Janet Agnes Cumbrae Stewart (1883-1960), artist, was born on 23 December 1883 at Brighton, Victoria, youngest of the ten children of Francis Edward Stewart, an early settler of Gladstone, Queensland, and his wife Agnes, née Park, of Wellington, New Zealand. The Stewarts had arrived in Victoria from New Zealand in 1870; Francis was chief inspector for the National Bank in Melbourne before becoming general manager of Goldsbrough, Mort & Co. Ltd, resigning in 1891. He was then chairman and managing director of Younghusband, Row & Co. Pty Ltd until his death in 1904. Janet followed her brother, Francis William Sutton, in adopting the surname Cumbrae-Stewart.
Janet grew up in the family home, Montrose, at Brighton Beach. She went on outdoor sketching trips with John Mather before studying at the Melbourne National Gallery School in 1901-07 under Bernard Hall and F. McCubbin. In 1905 she was awarded second place in the National Gallery travelling scholarship competition. Elected to the council of the Victorian Artists' Society in 1914 she exhibited regularly with the society in 1909-19. In 1915 she was awarded a silver medal in the Panama-Pacific International Exposition, San Francisco. Between 1920 and 1937 several exhibitions of her work were held at the Athenaeum Gallery, Melbourne, as well as in Adelaide and Sydney.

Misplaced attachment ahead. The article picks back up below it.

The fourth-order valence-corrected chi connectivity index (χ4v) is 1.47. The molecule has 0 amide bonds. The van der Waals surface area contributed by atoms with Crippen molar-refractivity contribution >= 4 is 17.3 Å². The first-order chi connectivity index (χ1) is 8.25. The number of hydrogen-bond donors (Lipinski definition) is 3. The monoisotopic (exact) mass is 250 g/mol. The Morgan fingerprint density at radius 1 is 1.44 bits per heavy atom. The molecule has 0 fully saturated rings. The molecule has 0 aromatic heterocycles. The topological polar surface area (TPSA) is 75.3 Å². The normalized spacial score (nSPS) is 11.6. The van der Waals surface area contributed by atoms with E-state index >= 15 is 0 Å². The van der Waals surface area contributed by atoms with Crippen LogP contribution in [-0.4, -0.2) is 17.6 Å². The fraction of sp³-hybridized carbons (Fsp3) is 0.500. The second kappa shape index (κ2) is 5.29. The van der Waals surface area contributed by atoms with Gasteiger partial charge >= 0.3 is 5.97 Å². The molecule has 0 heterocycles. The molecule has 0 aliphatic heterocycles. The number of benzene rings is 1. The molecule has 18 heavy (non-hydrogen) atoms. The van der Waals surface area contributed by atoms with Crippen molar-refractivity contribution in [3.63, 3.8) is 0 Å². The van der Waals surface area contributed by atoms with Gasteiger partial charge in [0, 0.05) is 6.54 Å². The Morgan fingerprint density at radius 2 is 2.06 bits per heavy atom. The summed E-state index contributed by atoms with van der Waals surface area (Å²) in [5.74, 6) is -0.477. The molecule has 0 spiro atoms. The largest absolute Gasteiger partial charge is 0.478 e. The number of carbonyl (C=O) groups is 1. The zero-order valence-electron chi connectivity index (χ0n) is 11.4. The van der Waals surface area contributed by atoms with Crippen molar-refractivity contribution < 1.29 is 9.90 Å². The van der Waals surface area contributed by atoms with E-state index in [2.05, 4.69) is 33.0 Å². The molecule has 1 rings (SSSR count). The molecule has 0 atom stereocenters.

In 1922 she went to London with her sister Beatrice and began exhibiting at the Galérie Beaux-Arts, Paris (1924-31), the Royal Academy and the Salon de la Société des Artistes Français (the Old Salon), Paris—in 1923 she received an honourable mention from the latter. In the same year she travelled through the Continent and to Canada. During her seventeen-year stay in Europe she lived at Avignon and Caen in France and at Laiguelia on the Riviera di Ponente, Italy, with Miss Argemore ffarington 'Bill' Bellairs, her companion. She returned to Australia in 1939 to visit her family and remained there after the outbreak of World War II. She lived at Margaret Street, South Yarra, from 1947 until her death on 8 September 1960. Her estate was valued for probate at £13,143.
Cumbrae Stewart (she dispensed with the hyphen and signed her work in this manner) devoted the most significant section of her oeuvre to studies of the female nude in pastel. Her nudes were the subject of a monograph by John Shirlow published in Melbourne in 1921. While influenced by the academic draughtsmanship of Bernard Hall, Cumbrae Stewart imparted a sensuous and graceful quality to her rendering of women's bodies. While her oeuvre includes water-colour and oil studies of landscapes and portraits she is chiefly known for use of pastel.